Closed Door

CEAT Kelani Holdings Managing Director Ravi Dadlani (right) and Lanka Ashok Leyland CEO Umesh Gautham exchange the OEM agreement

WASHINGTON, April 1, 2009 (AFP) – The United States began taking visa applications Wednesday for highly skilled foreigners, with lawmakers pressing to close the door to some of the long-coveted workers amid the recession. Robert Hoffman, a vice president at software giant Oracle and co-chair of Compete America, a coalition of tech companies lobbying to hire foreigners, said the 85,000 H-1B workers would make up only 0.07 percent of the US labor force.

“It’s an easy political target,” he said. Companies can seek up to 85,000 so-called H-1B visas for the fiscal year starting in October for IT and other specialized workers.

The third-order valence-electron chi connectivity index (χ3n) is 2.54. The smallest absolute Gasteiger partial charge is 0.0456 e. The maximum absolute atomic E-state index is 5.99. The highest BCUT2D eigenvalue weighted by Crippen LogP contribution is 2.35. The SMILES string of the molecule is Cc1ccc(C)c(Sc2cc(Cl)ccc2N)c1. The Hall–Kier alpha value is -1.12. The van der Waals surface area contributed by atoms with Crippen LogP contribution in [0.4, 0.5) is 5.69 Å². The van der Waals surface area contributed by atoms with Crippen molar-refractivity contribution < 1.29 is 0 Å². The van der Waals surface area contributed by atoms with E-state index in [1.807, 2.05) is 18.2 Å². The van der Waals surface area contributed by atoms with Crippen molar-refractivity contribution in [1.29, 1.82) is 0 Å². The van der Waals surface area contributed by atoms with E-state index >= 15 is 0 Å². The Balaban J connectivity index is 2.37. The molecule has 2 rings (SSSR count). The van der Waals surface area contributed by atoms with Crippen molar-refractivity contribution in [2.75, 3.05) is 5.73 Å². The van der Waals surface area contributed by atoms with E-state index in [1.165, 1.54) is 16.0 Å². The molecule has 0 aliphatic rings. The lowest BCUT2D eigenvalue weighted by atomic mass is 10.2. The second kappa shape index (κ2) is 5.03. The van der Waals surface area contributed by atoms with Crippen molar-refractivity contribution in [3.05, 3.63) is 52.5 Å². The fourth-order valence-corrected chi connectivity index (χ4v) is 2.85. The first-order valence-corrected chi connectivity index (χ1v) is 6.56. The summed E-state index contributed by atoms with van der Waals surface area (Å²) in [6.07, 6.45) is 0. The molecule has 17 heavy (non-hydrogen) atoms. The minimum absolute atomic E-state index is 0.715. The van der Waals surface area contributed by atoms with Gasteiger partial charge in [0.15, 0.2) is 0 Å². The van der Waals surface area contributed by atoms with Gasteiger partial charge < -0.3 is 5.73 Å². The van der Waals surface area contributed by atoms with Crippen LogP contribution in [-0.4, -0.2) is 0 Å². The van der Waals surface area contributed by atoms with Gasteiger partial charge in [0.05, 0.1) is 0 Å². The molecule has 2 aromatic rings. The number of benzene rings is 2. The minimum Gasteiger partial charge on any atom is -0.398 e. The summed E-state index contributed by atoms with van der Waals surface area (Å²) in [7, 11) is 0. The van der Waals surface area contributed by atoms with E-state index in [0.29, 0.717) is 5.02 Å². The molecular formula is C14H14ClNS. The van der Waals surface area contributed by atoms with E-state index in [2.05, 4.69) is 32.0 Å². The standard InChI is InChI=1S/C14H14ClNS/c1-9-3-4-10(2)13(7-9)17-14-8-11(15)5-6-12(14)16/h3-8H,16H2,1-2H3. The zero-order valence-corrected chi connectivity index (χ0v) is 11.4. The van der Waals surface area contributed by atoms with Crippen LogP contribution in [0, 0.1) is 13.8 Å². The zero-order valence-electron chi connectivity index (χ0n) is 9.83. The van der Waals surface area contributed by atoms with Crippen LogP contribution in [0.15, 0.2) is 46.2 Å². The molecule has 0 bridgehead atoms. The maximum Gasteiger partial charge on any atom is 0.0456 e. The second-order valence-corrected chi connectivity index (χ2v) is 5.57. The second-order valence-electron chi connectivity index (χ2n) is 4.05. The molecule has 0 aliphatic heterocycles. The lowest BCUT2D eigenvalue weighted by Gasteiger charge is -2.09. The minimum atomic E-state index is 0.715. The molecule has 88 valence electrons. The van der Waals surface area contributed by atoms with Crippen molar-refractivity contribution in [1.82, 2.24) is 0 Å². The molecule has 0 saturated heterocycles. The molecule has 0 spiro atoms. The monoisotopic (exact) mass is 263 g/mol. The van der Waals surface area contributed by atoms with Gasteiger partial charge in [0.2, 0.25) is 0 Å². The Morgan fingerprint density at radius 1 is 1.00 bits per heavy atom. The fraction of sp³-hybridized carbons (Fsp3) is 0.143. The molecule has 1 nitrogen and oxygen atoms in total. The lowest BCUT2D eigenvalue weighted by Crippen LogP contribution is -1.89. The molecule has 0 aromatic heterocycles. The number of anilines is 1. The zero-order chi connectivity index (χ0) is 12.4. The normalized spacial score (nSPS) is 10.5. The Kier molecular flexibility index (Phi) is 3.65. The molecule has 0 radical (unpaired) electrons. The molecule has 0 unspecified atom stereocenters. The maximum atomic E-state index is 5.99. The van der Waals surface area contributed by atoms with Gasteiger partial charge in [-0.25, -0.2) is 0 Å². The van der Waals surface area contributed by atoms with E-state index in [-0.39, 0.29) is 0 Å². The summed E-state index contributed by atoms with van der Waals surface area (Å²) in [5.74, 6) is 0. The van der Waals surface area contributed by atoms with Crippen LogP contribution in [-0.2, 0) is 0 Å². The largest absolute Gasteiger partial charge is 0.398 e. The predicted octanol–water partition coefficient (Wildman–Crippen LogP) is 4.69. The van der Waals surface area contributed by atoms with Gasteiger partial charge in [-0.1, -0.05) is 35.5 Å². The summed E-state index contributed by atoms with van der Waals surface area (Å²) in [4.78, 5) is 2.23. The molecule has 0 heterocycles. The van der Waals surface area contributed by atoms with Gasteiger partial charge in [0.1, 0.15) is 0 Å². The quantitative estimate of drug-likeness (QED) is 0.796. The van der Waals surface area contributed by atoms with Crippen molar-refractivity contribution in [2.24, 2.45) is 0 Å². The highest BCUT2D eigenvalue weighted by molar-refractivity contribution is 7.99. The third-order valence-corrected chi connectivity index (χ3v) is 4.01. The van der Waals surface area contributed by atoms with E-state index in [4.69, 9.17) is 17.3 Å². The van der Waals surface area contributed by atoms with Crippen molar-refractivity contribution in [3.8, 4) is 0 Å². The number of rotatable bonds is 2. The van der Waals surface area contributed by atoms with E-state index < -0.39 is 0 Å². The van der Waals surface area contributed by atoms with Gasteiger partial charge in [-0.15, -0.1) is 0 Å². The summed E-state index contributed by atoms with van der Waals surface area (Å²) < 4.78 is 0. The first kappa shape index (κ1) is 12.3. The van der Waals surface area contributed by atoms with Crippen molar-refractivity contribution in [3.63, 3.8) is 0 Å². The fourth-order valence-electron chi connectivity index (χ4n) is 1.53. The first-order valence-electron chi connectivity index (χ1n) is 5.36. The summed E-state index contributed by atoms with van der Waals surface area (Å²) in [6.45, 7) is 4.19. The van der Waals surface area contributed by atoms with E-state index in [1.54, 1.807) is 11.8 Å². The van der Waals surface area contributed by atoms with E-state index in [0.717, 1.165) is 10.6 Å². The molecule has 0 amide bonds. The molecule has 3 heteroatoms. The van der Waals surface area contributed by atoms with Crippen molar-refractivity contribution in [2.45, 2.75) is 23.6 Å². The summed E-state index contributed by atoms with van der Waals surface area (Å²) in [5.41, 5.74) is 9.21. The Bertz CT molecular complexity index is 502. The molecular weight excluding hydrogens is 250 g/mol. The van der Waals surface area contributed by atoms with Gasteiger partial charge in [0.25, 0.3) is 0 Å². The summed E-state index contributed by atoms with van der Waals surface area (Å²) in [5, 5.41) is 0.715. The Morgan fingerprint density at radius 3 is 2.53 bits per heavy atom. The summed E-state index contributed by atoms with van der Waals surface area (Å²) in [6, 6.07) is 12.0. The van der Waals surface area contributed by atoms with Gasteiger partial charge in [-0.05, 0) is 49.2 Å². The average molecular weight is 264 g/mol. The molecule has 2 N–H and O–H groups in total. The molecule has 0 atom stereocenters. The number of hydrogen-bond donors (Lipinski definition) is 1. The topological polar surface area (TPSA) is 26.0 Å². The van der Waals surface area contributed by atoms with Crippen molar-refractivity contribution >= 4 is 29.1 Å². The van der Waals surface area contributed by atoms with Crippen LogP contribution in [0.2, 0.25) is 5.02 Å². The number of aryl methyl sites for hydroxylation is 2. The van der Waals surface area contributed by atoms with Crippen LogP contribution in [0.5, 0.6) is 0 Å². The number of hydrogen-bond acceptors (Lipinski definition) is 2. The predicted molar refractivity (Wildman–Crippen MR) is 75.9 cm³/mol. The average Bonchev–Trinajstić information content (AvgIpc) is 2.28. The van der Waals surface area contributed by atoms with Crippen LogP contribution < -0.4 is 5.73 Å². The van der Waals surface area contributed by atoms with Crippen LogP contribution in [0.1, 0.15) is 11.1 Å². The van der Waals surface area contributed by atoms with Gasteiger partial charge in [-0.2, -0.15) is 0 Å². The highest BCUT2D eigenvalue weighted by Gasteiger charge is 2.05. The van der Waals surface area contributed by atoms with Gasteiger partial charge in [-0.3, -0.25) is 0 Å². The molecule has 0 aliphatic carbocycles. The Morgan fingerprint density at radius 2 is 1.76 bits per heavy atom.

Asians usually get some three-quarters of the visas, with Indians alone taking one-quarter.

Senator Dick Durbin, a Democrat close to President Barack Obama, and Senator Chuck Grassley, a Republican, said companies should need fewer visas this year as the United States suffers its worst economic crisis in decades.

“The H-1B visa was intended to be used only as a temporary measure when qualified Americans weren’t available for highly specialized jobs,” the senators said in a joint statement.

“With unemployment at rates higher than we’ve seen in decades, there is no shortage o

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